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Thread: Is he choking, or is it something else?!

  1. #1
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    Default Is he choking, or is it something else?!

    I'm not even sure how to explain this. But, Bentley had an episode today (and he had one last Saturday also) where he was just fine, and then all of a sudden he was standing there, with his head and neck sort of out-stretched and making this awful snarfing/honking/snorting sound, I can't even really explain the sound just right. It only lasted about 30 seconds or a minute both times, but I can tell you it sure scared the crap out of me! He hadn't ate anything weird, that I could tell. And I don't feed rawhide chew sticks, or any kind of chewy things for that matter. He hadn't ate anything either. I do have a pet rabbit, he is a house-bunny, and sometimes there will be a few pieces of hay that gets out, but I don't know if this could be the cause. I'm not even sure if Bentley was choking, I've never seen a dog choke so have no idea. I wish I could give a better description of what it was like, but, he was sort of making a snorting sound, like sucking in air or expelling air..... Does this sound familiar to anyone, or anyone have any ideas? I was so shook up I was ready to call the vet. But, both episodes lasted very briefly and afterwards he was just fine. Makes me nervous now since I have to leave my dogs home alone while I am at work.
    ~Renee, Bentley & Bailey & Maddie

  2. #2
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    That sounds like what my dog sometimes does -- "reverse snort"-- or trachea collapse. If it is-- keep the dog calm, place your hand over the muzzle and gently hold the muzzle down. In other words-- have your dog look down and breath thru its mouth. This is common in cavaliers. I know of someone who drove to the emergency clinic at the wee hours thinking it was an asthma attack.

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    This DOES sound familiar. No need to panic.

    It sounds like the cavalier reverse sneeze. I'm not 100% on the science of it, but the chocking/snorting sound is caused by the shape of the cavalier palate or snout. It sounds worse than it is.

    Some people have found success in ending longer episodes by forcing the dog's nose down toward its chest for a few breaths. Others finding forcing the nose upward works, too. It depends on the dog.

    My new rescue, Willow, has more issues with this than Cedar. It freaks her out; she tries to run and hide. It helps to keep the animal calm by staying calm yourself. And that will be easier when you know the dog is okay, it isnt choking or anything, and you have techniques to do to help.
    Cindy
    Cedar (tri), Willow (blen), & Holly (ruby)

  4. #4
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    Thank you for explaining!! (**huge sigh of relief**) I was so scared, but I tried not to let Bentley know that I was so scared. I kept petting him, and he was kind of trembling, and I was so worried he was in pain or something. We had a Toy Poodle several years ago that had a collapsing trachea (got worse after he drank water), so now I feel a lot better knowing that this is probably what it is. Thank you so much! I will try pointing his nose down when/if it happens again.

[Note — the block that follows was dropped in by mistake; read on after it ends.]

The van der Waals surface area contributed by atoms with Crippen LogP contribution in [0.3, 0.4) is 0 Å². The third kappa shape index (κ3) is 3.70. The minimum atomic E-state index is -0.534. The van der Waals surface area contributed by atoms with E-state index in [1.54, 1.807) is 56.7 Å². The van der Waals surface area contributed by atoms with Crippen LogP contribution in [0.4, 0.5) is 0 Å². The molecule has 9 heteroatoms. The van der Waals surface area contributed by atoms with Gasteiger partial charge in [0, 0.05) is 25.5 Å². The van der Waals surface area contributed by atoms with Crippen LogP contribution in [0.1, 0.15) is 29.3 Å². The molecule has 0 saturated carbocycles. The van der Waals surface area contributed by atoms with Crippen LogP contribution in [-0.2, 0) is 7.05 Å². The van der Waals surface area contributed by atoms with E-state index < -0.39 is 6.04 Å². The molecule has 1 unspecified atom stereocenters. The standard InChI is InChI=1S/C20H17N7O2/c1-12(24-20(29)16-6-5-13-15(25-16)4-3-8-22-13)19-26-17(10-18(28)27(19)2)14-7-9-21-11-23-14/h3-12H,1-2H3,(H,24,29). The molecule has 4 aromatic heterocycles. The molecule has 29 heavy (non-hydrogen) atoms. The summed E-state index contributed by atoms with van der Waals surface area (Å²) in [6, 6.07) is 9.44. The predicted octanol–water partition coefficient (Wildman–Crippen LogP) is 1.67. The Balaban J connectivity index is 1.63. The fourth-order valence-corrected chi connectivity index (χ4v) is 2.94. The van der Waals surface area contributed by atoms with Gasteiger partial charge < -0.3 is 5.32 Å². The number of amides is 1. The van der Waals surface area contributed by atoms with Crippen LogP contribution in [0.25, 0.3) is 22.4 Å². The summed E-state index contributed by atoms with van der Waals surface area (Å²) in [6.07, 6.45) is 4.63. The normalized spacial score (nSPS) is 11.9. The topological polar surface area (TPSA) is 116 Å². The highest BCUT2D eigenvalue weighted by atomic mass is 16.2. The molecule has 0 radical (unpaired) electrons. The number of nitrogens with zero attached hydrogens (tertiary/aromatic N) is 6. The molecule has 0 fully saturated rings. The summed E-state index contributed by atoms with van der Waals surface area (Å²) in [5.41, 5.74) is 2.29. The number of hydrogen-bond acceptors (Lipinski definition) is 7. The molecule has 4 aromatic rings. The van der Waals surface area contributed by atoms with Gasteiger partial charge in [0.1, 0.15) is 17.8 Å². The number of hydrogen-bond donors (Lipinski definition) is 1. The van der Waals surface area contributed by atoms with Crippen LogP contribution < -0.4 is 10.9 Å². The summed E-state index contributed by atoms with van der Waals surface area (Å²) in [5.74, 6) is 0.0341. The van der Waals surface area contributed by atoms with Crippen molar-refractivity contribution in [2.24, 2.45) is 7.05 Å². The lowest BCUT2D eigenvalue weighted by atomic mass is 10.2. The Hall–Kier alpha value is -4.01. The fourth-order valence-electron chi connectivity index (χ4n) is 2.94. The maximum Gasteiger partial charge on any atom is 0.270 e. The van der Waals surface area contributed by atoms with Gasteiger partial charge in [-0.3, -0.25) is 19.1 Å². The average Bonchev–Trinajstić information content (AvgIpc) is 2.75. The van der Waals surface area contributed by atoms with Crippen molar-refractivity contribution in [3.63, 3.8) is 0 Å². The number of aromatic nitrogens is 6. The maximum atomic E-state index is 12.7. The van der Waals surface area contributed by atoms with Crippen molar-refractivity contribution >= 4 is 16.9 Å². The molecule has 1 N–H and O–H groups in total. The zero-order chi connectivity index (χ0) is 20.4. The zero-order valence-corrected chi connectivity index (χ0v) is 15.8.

~Renee, Bentley & Bailey & Maddie

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    Thankfully the first time I witnessed this was while I was at my breeder's house visiting Jake. One of her dogs did and she calmed reached over and tilted his nose down. She explained what was going on. Had that happened to me at home without having seen it first I too would have been scared to death.
    Cathy
    Loving mom to Jake, Shelby and Micah

  6. #6
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    It really is frightening to see, when you have no idea what is going on.
    I wondered for a bit if I should try the heimlich manuever or something.....gawd, I was a wreck. I am so glad that you guys explained it to me! I totally forgot about the collapsing trachea thing, it was many years ago with the Poodle we had had it, and I had forgotten about that.

    Thank you so much!!
    ~Renee, Bentley & Bailey & Maddie

  7. #7
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    Gus does this sometimes and just holding his head down or raising his back legs stops it. Pippin has a smaller face/snout and when he does it, it is really scary as he panics and runs away from us instead of to us looking helplessly at us,we have to catch him and open his mouth as he really does seem not to be able to breathe and a couple of times his tongue has been BLUE when we got his mouth open. He gets very scared and needs lots of cuddles afterwards.

  8. #8
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    Busta does it when he gets excited - we just hold his muzzle and that works, it is scarey though.

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    Our cavs used to do this when i was younger, we just used to hold them & rub their throats a little that seemed to help.

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    I'm so glad you posted this!Holly does this from time to time- if she's been lying with her head on my arm, or pulling on the lead, or over excited- and it really scared me. I was started to wonder if it could be heart trouble....especially after reading this board. I think I'm becoming a dog hypochondriac... Anyway, the breeder was here today so I could view my ruby pup (incredibly cute!) and I asked him about it- and it said it was exactly that- the trachea thing. He explained it as being the equivalent of hyperventilating, and to cup your hand gently over the dog's nose in order to simulate a paper bag, and that should work.

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